Winter is a season that brings snowfall and freezing temperature and in both polar and temperate climates, winter is the coldest season of the year. There are also many fun activities during the cold weather called winter, some are: Have an epic snowball fight, build a snowman, Go sledding, catch snowflakes on your tongue, make a snow angel, Hit the slopes, go snowshoeing, Watch the snow falling, among many others.
Children on the other hand would like to perform one or more of the fun activities listed above, that is why it is important to read and practice the winter safety tips that I will be discussing below. These tips are not just practicable but will help prevent any illness that comes with extreme cold.
Here Are 10 Winter Safety Tips for Children:
1. Wear Clothes In Several Layers
The first tip I’d recommend is wearing them clothes in several layers. Children and Babies needs to wear more layers of clothes during winter than they will normally wear because they tend to get cold easily compared to adults. Make sure to cover them properly by covering their, head, chest, neck and hands. It is critical to choose clothing and accessories that will keep you and your children warm during fun activities. Children should dress warmly and wear hats, scarves, and gloves. Children lose body heat more quickly than adults.
2. Prevent Accidents
It is important to keep your kids safe from accident by supervising them when they play outside the snow. This is because Snowbanks can reduce visibility, and ice on the roads makes braking difficult. Children should not play outside by themselves. Create a team approach with one or more friends and ask them to look out for one another. Outside, children under the age of eight should always be supervised.
3. Cleaning And Sanitazing
During winter children tends to spend most of their time indoors, they will get infected or get ill even their environment is not properly clean and sanitized. Make sure that your kid’s clothes, toys, socks are properly clean, dried and stored when not in use. In this way you are helping control the risk of them getting infected by fungus infections which is be encouraged by cold.
4. Eating Healthy
Make sure your child eats nutritious foods. Include in their diet all of the vitamins, minerals, and antioxidants that are required for the body’s defence mechanisms. Give your child vitamin-C-rich foods like oranges, tomatoes, melons, papayas, and green leafy vegetables, as well as water-rich foods like onions, broccoli, cauliflower, mint, ginger, and other herbs and spices. Breakfast should include nutritious dried fruits such as cashews, almonds, and pistachios. Honey should be given to children every night to boost their immunity. Snacking before a cold helps the body burn more calories to keep warm.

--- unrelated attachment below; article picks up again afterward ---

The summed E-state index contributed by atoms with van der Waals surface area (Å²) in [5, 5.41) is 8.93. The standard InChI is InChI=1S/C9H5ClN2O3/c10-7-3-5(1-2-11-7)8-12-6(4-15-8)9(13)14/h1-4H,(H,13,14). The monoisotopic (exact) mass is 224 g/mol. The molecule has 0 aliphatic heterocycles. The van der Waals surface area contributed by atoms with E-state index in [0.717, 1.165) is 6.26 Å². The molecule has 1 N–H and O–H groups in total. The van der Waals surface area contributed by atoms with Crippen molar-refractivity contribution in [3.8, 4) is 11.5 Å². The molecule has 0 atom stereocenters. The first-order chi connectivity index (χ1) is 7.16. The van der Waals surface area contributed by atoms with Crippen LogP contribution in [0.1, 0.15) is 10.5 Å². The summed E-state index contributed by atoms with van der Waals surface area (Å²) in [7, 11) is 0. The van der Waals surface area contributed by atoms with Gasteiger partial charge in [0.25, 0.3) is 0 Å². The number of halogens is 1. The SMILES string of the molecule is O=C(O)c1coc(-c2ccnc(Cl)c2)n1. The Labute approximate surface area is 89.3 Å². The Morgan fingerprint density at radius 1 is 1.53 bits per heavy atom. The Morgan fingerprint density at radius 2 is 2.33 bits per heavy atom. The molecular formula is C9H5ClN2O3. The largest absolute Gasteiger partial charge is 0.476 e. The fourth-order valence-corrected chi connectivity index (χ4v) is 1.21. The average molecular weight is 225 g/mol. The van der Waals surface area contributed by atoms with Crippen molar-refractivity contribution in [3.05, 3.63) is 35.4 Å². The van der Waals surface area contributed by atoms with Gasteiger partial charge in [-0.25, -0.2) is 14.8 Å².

5. Use Suncreen
Even in the wintertime, children and adults can get sunburned. Because the sun can reflect off snow, apply sunscreen to exposed areas. Even though it may seem strange in the winter, you must apply sunscreen when playing indoors. Snowflakes reflect sunlight back at you. Cover your face with sunscreen and apply a small amount of sunscreen-infused lip balm to your lips, even if it’s cloudy outside.
6. Good Sleeping Routine
Sleep has a significant impact on the performance of our immune system. Strong variations in your child’s physical and mental activities, as well as their heart rate, body temperature, and immunological parameters such as leukocyte and cytokine production, are all affected by the typical sleep-wake cycle. A lack of quality sleep causes an inflammatory state. Sleep deprivation can weaken the immune system, making the child more susceptible to infection from bacteria and viruses.
When playing in the cold and dry air, it is easy to forget to bring water. Even if you do not sweat, you will be dehydrated. Encourage kids to drink plenty of water before, during, and after they play. Children are also more likely than adults to become dehydrated in cold temperatures. Allow your child to drink plenty of warm fluids, such as warm water, warm turmeric (haldi) milk, coffee, and tea.
8. Encourage Indoor Activities
If it’s a cold and windy day, and you’re feeling uneasy outside, it’s best to keep your children inside. Extreme cold weather can prevent children from playing outside. On cold winter days, encourage them to play indoor games with their friends. Instead of forcing children to sit in front of the TV all day, use brainpower, board games, crafts, puzzles, and other activities to get them excited about the activities. Children who stay at home and read books while drinking tea or coffee. Enjoying the nice weather is a wonderful feeling, but only if you and your children are healthy.
9. Reduce Intake Of Sugary Foods
Sugary foods that are bad for a child’s health are frequently served at holiday gatherings. Sugar consumption causes systemic inflammation in addition to suppressing the immune system. Children who eat a lot of sugar are more likely to get the flu, the common cold, and other illnesses. To help children’s immune systems, try to limit their sugar intake to one small treat per day.
10. Watch Out For Signs Of Illness
Frostbite symptoms include pale, grey, or blistered skin on the fingers, ears, nose, and toes. If you suspect your child has frostbite, bring him or her inside and immerse the affected area in warm (not hot) water. Shivering, slurred speech, and unusual clumsiness are all symptoms of hypothermia. If you suspect your child has hypothermia, dial 9-1-1 right away.
How To Dress Your Kids For Cold Weather
1. Winter Clothes Should Be Adjusted For Children’s Needs